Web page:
v. United States, supra; United States v. Dotterweich, 1943, 320 U,S, 277, 280, 64 S. Ct. 134, 88 L. Ed. 48.
The question, therefore, is whether the public, having in mind the specious statements of the leaflets, would buy Fairfax cigarettes primarily for smoking enjoyment or with the hope of mitigating, curing or preventing disease.
In Bradley v. United States, 5 Cir., 1920, 264 F.79, mineral water was sold in interstate commerce with the labeling, 'Recommended in the treatment of Birght's disease' and other named diseases. The court was called upon to decide whether these words, properly construed, meant that the water had curative or therapeutic qualities. Claimant argued that the label made no statement regarding these qualities. The court held, however, that the use of the above-quoted words in the label 'could only mean that the use of the water in the treatment of the diseases named would effect a cure or alleviation of such diseases; otherwise, why recommend it?' 264 F. at page 81.
'* * * The contention is made that the water condemned in this case is not a drug, within the meaning as used in the act. * * * as Justice Hughes says, in Seven Cases v. United States, 2380 U.S. (510) 517, 36 S. Ct. (190) 193, 60 L. Ed. 411, L.R.A. 1916D, 164. 'That false and fraudulent representations may be made with respect to the curative affect of substances is obvious,' and when so made of water it seems to us it would be trifling to say that water ordinarily is not a drug in the true meaning of the word, and therefore does not fall within the condemnation of * * * the act. If the allegations of the libel are true, the claimant has put the substance, water, in interstate commerce with the recommendation that it possesses certain elements or ingredients which are curative, or at least alleviative, for the diseases named in the label. He will not be heard now to say the substance recommended is water, and not a drug. Such a construction would nullify the act of Congress.' 264 F. at pages 81, 82.
Although the case at bar may be less obvious, the principles involved are nevertheless the same as those of the Bradley case. If claimant's labeling was such that it created in the mind of the public the idea that these cigarettes could be used for the mitigation or prevention of the various named diseases, claimant cannot not be heard to say that it is selling only cigarettes and not drugs.
On this point legislative intent is clear. 'The use to which a product is to be put will determine the category into which it will fall. If it is to be used only as a food it will come within the definition of food and no other. If it contains nutritive ingredients but is sold for drug use only, as clearly shown by the labeling and advertising, it will come within the definition of drug, but not that of food. If it is sold to be used both as a food and for the prevention or treatment of disease it would satisfy both definitions and be subject to the substantive requirements for both. The manufacturer of the article, through his representations in connection with its sale, can determine the use to which the article is to be put. For example, the manufacturer of a laxative which is a medicated candy or chewing gum can bring his product within the definition of drug and escape that of food by representing the article fairly and unequivocally as a drug product.' Senate Report No. 361, 74th Congress, 1st Session from the Committee on Commerce Report to accompany S. 5.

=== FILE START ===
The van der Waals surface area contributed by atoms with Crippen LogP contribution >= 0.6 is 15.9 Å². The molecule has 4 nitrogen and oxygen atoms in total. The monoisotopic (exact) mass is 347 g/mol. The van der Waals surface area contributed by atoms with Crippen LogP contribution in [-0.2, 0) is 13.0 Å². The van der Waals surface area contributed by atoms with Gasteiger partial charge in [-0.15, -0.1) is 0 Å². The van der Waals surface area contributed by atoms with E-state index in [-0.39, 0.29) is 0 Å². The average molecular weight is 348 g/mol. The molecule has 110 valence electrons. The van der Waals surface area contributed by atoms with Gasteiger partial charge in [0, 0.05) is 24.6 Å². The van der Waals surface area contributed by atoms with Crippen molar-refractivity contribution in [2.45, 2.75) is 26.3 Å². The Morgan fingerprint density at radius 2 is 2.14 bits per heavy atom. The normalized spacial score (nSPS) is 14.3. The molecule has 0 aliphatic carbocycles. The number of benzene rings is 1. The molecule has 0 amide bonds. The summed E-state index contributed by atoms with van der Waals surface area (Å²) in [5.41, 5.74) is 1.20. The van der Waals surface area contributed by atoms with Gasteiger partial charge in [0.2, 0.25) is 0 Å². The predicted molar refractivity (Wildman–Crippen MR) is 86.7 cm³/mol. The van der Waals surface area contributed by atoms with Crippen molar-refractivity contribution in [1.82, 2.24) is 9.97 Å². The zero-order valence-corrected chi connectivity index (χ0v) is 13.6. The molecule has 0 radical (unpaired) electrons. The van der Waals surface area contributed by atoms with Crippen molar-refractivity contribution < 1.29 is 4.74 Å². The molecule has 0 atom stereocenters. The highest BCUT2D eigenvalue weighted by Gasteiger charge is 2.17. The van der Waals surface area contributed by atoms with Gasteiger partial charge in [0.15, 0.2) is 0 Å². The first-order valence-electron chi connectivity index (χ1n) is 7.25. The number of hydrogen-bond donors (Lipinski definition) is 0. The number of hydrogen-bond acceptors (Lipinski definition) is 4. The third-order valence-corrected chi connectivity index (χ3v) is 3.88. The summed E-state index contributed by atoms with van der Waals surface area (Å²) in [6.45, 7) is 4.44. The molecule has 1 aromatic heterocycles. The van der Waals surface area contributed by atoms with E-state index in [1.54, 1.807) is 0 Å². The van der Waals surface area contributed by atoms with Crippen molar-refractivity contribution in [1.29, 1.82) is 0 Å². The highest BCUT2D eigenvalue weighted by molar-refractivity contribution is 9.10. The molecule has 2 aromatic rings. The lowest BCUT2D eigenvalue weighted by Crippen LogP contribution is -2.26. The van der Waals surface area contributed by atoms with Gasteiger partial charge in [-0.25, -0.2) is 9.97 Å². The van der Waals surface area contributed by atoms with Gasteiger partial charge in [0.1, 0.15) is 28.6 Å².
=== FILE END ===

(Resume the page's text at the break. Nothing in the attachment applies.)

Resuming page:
How, then, has the manufacturer in the case at bar represented his product to the public? What is the nature and import of the labeling as shown by the leaflet?
Claimant, understandably, does not believe it is selling drugs. It admits that the product has none of the curative or preventive powers implied in the leaflet. But throughout the leaflet claimant has tried to capture a share of the cigarette market by a subtle appeal to a natural and powerful desire on the part of us all to avoid the infectious diseases or ailments therein mentioned. Should the buying public or some portion of it turn to Fairfax cigarettes, it would most likely do so because of the means claimant has used to bring the cigarettes to public attention. It is not likely that the buying public would ordinarily carefully study or weigh each word in the leaflet. 'The ultimate impression upon the mind of the reader arises from the sum total of not only what is said but also of all that is reasonably implied.' Aronberg v. Federal Trade Commission, 7 Cir., 1942, 132 F.2d 165, 167. The clear import of the leaflet is at least that the smoking of the cigarettes will make it less likely that the smoker will contract colds or other virus infections. This is enough to bring the product within the statutory meaning of 'drug.' If claimant wishes to reap the reward of such claims, let it bear the responsibility as Congress has seen fit to impose it. United States v. Dotterweich, supra; cf. Barnes v. United States, 9 Cir., 1944, 142 F.2d 648.
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